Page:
Chapter 25. Abraham’s second marriage with Keturah is a matter of historical record. Everything relating to the great father of the people of Israel is important. Most likely this marriage was entered upon after the death of Sarah. The children of this marriage are the fathers of the nations that had been foretold as coming from Abraham’s line (17:5). At this point the Ishmael story is woven into the narrative. As a descendant of Abraham, Ishmael is important; aside from that he merits brief attention (
Chapter 26 contributes some scenes from Isaac’s life. None are particularly striking; some are similar to those found in Abraham’s life. He repeated his father’s procedure when he dwelt near Gerar (later in the land of the Philistines) by claiming his wife as his sister. The grace of God watched also over Isaac. He had a dispute about wells with some of the shepherds of the general area, just as did his father, but he remained in the pattern of life established by his father.
Chapter 27. This ch. tells how Isaac blessed his sons. Though in no sense can one condone the deception that Jacob and Rebekah planned to perpetrate, it should be noted from the outset that every participant in the action was more or less at fault. Jacob’s fault already has been conceded. Rebekah was the originator of the deception practiced. Isaac, no doubt, knew of the word spoken by the Lord (25:23), but chose to try to invalidate it because of his favorite Esau. Esau on his part acted as though he had never sold his birthright. Out of all this moral confusion and deception came a result that was in harmony with the Lord’s will in regard to the matter. Overruling providence controlled the final issue. The man of God’s choice was given the better blessing, and was thereby marked to all intents and purposes as the man that carried the line of promise in this chosen family.
Chapter 28. In the light of the entire outcome in this instance, Isaac clearly confirmed the blessing that he had unintentionally at first bestowed upon Jacob (28:4). Nothing less than the ultimate murder of his brother was in Esau’s mind, yet he refrained from committing it while his parents were still alive. No other course was left open for Jacob than to leave the land, not in headlong flight, but in an adventure to which his parents consented. There is good ground for believing that Jacob by this time was truly repentant of his misdeed in the matter of securing his father’s blessing. For this reason God appeared to him with gracious promises for reassurance and guidance, in the well-known Bethel incident, marked by the ascending and descending of angels on a ladder. They served as symbols of God’s providence and protection and served to comfort a lonely, homesick and penitent sinner. Jacob had not realized that God’s providence would manifest itself away from the familiar setting of the ancestral home. He had never fully comprehended the meaning of God’s omnipresence. The words of the vow (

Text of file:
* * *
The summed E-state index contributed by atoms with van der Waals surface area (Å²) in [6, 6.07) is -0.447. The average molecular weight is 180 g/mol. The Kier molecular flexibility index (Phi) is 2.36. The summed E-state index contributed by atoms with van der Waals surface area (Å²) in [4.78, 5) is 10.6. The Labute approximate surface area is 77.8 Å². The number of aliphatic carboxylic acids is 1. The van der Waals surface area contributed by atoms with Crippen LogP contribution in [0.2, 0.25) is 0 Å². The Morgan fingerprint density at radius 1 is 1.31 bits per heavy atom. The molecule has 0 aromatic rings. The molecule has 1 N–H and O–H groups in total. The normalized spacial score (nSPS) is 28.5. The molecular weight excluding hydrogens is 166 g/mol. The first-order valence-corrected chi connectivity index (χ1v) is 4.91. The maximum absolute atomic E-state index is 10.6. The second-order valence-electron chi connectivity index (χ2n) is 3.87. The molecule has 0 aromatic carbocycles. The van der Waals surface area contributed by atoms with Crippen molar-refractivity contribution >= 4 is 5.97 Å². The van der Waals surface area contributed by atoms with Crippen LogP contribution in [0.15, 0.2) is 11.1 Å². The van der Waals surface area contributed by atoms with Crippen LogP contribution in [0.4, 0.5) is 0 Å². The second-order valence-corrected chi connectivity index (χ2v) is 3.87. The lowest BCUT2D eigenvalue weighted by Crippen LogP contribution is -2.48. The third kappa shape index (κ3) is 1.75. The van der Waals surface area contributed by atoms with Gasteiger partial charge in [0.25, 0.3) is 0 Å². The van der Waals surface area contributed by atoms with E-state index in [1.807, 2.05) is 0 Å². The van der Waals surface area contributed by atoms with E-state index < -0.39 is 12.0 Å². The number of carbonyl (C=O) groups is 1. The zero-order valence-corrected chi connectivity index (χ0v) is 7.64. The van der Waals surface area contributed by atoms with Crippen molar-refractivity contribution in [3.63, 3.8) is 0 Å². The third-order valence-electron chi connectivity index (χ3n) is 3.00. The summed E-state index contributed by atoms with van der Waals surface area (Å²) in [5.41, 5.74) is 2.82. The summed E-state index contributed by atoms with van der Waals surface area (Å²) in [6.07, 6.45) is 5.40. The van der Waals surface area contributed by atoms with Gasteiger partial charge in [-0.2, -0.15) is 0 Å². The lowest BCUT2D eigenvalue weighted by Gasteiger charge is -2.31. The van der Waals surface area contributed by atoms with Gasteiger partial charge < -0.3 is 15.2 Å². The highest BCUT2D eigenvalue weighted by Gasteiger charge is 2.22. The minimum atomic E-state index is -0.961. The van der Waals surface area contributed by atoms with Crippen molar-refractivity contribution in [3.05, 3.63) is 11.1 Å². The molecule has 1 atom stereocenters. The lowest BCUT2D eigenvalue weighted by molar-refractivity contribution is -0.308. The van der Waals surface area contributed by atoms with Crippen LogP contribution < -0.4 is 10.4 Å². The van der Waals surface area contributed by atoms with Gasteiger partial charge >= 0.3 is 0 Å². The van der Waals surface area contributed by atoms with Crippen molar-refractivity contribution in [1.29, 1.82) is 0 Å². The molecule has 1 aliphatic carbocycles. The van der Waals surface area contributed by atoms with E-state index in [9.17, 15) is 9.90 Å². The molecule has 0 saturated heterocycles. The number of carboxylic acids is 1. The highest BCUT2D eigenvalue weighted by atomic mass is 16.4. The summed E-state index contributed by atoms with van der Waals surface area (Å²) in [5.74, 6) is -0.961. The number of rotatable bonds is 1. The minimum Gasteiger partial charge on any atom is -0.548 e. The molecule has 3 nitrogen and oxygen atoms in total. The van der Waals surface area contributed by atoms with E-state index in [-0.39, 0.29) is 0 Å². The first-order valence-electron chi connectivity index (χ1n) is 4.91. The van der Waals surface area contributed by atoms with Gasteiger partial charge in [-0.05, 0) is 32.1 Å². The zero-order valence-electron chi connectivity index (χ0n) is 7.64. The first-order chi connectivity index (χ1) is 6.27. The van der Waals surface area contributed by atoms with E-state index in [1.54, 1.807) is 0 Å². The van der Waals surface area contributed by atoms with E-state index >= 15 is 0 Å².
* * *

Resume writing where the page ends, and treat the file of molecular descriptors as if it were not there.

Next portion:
Chapter 29. One of the lovely Biblical romances is presented at the beginning of this chapter. It was love at first sight, at the well. To have seven years pass like seven days marks a man deeply in love. At this point it becomes obvious that Laban is a crafty fellow, who will stop short at nothing where his own material advantage is at stake. Crafty Jacob has a craftier prospective father-in-law. They are matching wits continually. He who has so subtly deceived his brother must learn what it means to be deceived. So divine retribution goes to work to correct Jacob’s wayward propensities. In spite of all the craftiness of men, the Almighty keeps the situation totally under His control. Divine providence overrules human craft and cunning.
There is another unpleasant side to the matter. Jacob became a bigamist. True, it was by accident rather than by design. Nowhere in the narrative is a word of censure spoken on Jacob’s bigamy, but in its own way the sacred record shows how sinful and unwholesome such a situation could become. It resulted in family intrigues and petty bickerings; in lack of family discipline and petty jealousies; in fact, in an entirely unwholesome atmosphere. That spiritual values had to be pushed into the background under such circumstances is obvious. Besides, on a broader scale tensions were building up between Jacob’s family and Laban’s. Mistrust and manifold connivings were the order of the day, until the situation became unbearable. Jacob had to leave Mesopotamia and return to the land of promise. He received divine sanction for the return. Providence was able to retrieve some good from the unwholesome ways of men. It should yet be noted that the significant names that were given by the mothers to the twelve sons of Jacob indicated that a spark of faith still was glowing beneath the surface of things.
Chapter 30. As the family grew so did the flocks grow in size so as to become very large. Jacob resorted to a number of devices to get the advantage over his father-in-law in the matter of acquiring the new-born stock. It is not said that the devices employed produced results, but it is indicated that it pleased the Lord to let Jacob rather than Laban acquire wealth of herds. All this tended to increase the feelings of rivalry and jealousy that prevailed between the two camps.